At the centre of this maelstrom of incompetence, impotence and intrigue has been the Minister of Health himself. Controversy has never been far away from an individual whose most infamous moment was walking away from an ITV Wales’ interview when pressed on the need for a public inquiry into a health board. It is fair to say, given some of the questioning in recent weeks, that a repeat performance remains a possibility. Far more ominous, however, has been the apparent dithering, lack of direction, and willingness to be co-opted by Downing Street – as we detailed in our previous commentary: the fiasco with regards to the rugby and the Stereophonics gigs; the lack of swift action with respect to the influx of visitors to rural Wales; the dire lack of PPE and testing for our frontline health workers. We might ask, where was the instinct of a Welsh, Labour politician, who as a matter of reflex should assume that Tory policy comes with a dire health warning? Should anyone doubt the problems or the strength of feeling they might take a look at the 1200 or so health professionals that have signed an open letter to the government demanding basic protections, dating back to the 20th of March – and some of the heartbreaking testimonies offered. Far more horrifying stories are now beginning to emerge of the reality of the outbreak in our hospitals.
“We need mask fittings. We need testing. We need adequate PPE. I’m a nurse and have two young children. I am putting them and myself at risk not to mention patients if I do not have these three basic things to continue my work throughout this time. I have tried and tried to arrange mask fitting in my own time left numerous messages but no one has got back to me”
Laura, Healthcare Worker
Central to this, and what has become an issue of central importance this week, is the lack of testing for NHS staff – and the wider lack of testing for the public. There is a broader context here that must be acknowledged and that reveals the problem of Welsh Government kowtowing to Westminster, rather than the Minister for Health demonstrating the will and imagination to try and chart a different course. We are told that the ‘herd immunity’ hypothesis has been put to one side, but until we begin targeted testing on an industrial scale, this effectively remains our policy. Without such testing we do not have the data to pursue a more targeted approach aligned with WHO guidelines, simply using the lockdown and social distancing to slow down (but not curtail) the spread of the disease. Even taking into account Public Health England’s deal with Roche their testing will not be ramped up nearly quick enough or widely enough to constitute the adoption of a policy that reflects the recommendations of the WHO. In following England, with a comparably worse start to the crisis and with a testing capacity that is now even more limited due to the loss of the deal, we are, it seems, following the same debunked policy but with an even more forlorn hope of adopting a more humane and rational approach.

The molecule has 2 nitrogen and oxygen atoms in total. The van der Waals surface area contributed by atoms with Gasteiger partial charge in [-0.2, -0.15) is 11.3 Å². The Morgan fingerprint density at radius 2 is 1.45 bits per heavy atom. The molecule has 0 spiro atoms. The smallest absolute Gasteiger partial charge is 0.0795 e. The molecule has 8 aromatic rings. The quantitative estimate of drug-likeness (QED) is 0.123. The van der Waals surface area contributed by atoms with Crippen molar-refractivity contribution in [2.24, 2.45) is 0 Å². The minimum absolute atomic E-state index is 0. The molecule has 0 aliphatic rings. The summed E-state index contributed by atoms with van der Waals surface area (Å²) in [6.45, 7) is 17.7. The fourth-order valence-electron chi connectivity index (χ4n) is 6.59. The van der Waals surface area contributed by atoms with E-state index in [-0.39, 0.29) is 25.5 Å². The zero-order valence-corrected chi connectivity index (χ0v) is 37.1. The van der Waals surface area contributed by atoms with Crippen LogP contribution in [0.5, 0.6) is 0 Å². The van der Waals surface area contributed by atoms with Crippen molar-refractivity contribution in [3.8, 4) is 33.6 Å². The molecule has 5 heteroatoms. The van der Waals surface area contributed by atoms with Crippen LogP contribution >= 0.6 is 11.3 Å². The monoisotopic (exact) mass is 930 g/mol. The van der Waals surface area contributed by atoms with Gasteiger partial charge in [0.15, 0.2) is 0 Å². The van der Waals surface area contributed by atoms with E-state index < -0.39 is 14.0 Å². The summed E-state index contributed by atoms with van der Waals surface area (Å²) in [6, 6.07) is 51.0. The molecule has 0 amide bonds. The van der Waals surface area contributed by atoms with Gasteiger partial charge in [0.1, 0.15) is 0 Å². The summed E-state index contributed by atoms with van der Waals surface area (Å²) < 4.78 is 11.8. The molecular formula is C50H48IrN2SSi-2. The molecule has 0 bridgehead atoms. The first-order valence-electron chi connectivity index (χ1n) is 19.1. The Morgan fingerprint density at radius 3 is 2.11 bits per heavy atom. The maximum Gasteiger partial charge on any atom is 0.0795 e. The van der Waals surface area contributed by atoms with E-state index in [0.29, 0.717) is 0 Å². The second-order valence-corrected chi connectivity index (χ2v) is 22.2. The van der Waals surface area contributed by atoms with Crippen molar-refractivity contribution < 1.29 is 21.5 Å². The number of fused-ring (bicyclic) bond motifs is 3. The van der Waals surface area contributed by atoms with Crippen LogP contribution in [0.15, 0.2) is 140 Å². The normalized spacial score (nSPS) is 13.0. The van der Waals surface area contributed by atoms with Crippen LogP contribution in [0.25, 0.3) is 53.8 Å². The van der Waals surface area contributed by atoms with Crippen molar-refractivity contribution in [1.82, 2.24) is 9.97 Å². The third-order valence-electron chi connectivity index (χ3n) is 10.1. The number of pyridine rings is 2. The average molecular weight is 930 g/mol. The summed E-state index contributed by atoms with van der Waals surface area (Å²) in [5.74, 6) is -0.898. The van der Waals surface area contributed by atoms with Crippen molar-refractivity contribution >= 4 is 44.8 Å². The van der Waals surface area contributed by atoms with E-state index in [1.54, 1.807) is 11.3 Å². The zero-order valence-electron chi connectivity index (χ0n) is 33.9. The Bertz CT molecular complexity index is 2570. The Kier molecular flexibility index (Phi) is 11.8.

“That’s what you’ve come into the profession [to do]… To care for the sick. And they are people that need you the most, and you’re the ones that can help them. You know, that’s what we all realise. And that’s why we are turning up every day to do it.”
In the meantime, we have expert microbiologists in our Universities with the capacity to test now bemoaning being left to ‘tread water’ for three weeks. Pursuing our own production of tests and our own programme now seems to be the minimum we can do in order to halt the spread of the disease. We are in dire straits, with doctors joining forces with others to try to secure another source of PPE. Yet what has been the response from our Minister for Health? No recognition that he has made mistakes, no recognition that he must do better and that we need a dramatic step change; but rather the same old tired, predictable and inexcusable habit of deflecting responsibility onto health boards and some apparently overly concerned health workers alike.
“This is killing our people. We need an honest response now.”
Tanya Palmer, Secretary UNISON Cymru
In 2019, following ‘one of the most critical reports ever published about healthcare in Wales’ on the distressing case of the Cwm Taf maternity services, there were repeated calls for him to resign on the Senedd floor. Given his handling of the crisis, the terrible situation in which we now find ourselves in Wales, we must now repeat this call: Vaughan Gething must resign.
We must also emphasise that ultimately this is not about an individual. His counterpart in Westminster deserves equal, if not far more approbation. But this is Wales, a land where we must surely now adopt the necessary seriousness and willingness to critique our political culture; for unless we draw a line as citizens and electors and demand better, and unless we see political responsibility meaning something real we will all pay dearly – not only during this current crisis, but in perpetuity.
Now is not the time to “get behind” the dear leaders…
out of public life; and out of history.